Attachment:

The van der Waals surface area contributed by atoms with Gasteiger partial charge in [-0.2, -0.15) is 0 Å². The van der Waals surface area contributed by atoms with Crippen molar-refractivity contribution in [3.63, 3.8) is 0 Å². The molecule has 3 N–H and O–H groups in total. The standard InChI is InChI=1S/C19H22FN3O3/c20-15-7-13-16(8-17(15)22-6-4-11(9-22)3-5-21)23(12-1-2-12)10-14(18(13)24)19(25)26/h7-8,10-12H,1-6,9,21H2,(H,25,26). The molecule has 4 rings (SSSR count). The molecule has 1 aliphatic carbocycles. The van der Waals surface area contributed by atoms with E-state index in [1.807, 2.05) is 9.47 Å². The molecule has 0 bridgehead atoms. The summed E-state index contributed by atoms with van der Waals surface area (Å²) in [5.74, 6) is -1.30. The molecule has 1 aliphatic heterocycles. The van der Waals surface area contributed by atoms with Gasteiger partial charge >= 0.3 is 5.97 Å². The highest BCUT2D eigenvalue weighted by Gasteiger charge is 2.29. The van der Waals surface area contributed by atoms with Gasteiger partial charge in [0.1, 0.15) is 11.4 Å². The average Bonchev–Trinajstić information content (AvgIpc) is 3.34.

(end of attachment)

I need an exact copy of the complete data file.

The van der Waals surface area contributed by atoms with Gasteiger partial charge in [-0.2, -0.15) is 0 Å². The van der Waals surface area contributed by atoms with Crippen molar-refractivity contribution in [3.63, 3.8) is 0 Å². The molecule has 3 N–H and O–H groups in total. The standard InChI is InChI=1S/C19H22FN3O3/c20-15-7-13-16(8-17(15)22-6-4-11(9-22)3-5-21)23(12-1-2-12)10-14(18(13)24)19(25)26/h7-8,10-12H,1-6,9,21H2,(H,25,26). The molecule has 4 rings (SSSR count). The molecule has 1 aliphatic carbocycles. The van der Waals surface area contributed by atoms with E-state index in [1.807, 2.05) is 9.47 Å². The molecule has 0 bridgehead atoms. The summed E-state index contributed by atoms with van der Waals surface area (Å²) in [5.74, 6) is -1.30. The molecule has 1 aliphatic heterocycles. The van der Waals surface area contributed by atoms with Gasteiger partial charge >= 0.3 is 5.97 Å². The highest BCUT2D eigenvalue weighted by Gasteiger charge is 2.29. The van der Waals surface area contributed by atoms with Gasteiger partial charge in [0.1, 0.15) is 11.4 Å². The average Bonchev–Trinajstić information content (AvgIpc) is 3.34.